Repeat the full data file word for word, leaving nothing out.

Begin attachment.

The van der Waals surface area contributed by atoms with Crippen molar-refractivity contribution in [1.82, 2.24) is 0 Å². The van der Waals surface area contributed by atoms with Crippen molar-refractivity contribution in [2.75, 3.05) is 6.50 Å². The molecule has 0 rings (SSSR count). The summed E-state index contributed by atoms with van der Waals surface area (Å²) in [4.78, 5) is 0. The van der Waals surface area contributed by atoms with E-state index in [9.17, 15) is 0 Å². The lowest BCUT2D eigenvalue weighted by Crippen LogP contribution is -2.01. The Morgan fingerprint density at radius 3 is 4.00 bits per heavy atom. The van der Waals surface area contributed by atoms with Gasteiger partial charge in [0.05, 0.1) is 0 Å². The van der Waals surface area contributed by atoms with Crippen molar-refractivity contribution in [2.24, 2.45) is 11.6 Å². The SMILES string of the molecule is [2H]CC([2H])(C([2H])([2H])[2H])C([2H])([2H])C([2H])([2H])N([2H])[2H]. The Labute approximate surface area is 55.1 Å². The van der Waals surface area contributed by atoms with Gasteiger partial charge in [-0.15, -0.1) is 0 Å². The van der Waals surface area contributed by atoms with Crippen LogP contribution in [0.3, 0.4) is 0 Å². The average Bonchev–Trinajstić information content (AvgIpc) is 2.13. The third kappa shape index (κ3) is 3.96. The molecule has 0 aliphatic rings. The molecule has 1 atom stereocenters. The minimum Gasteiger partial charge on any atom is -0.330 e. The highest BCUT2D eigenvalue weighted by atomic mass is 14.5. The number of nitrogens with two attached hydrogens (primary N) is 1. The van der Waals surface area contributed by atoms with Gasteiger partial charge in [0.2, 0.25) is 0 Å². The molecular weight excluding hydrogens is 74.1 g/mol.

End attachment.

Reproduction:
The van der Waals surface area contributed by atoms with Crippen molar-refractivity contribution in [1.82, 2.24) is 0 Å². The van der Waals surface area contributed by atoms with Crippen molar-refractivity contribution in [2.75, 3.05) is 6.50 Å². The molecule has 0 rings (SSSR count). The summed E-state index contributed by atoms with van der Waals surface area (Å²) in [4.78, 5) is 0. The van der Waals surface area contributed by atoms with E-state index in [9.17, 15) is 0 Å². The lowest BCUT2D eigenvalue weighted by Crippen LogP contribution is -2.01. The Morgan fingerprint density at radius 3 is 4.00 bits per heavy atom. The van der Waals surface area contributed by atoms with Gasteiger partial charge in [0.05, 0.1) is 0 Å². The van der Waals surface area contributed by atoms with Crippen molar-refractivity contribution in [2.24, 2.45) is 11.6 Å². The SMILES string of the molecule is [2H]CC([2H])(C([2H])([2H])[2H])C([2H])([2H])C([2H])([2H])N([2H])[2H]. The Labute approximate surface area is 55.1 Å². The van der Waals surface area contributed by atoms with Gasteiger partial charge in [-0.15, -0.1) is 0 Å². The van der Waals surface area contributed by atoms with Crippen LogP contribution in [0.3, 0.4) is 0 Å². The average Bonchev–Trinajstić information content (AvgIpc) is 2.13. The third kappa shape index (κ3) is 3.96. The molecule has 0 aliphatic rings. The molecule has 1 atom stereocenters. The minimum Gasteiger partial charge on any atom is -0.330 e. The highest BCUT2D eigenvalue weighted by atomic mass is 14.5. The number of nitrogens with two attached hydrogens (primary N) is 1. The van der Waals surface area contributed by atoms with Gasteiger partial charge in [0.2, 0.25) is 0 Å². The molecular weight excluding hydrogens is 74.1 g/mol.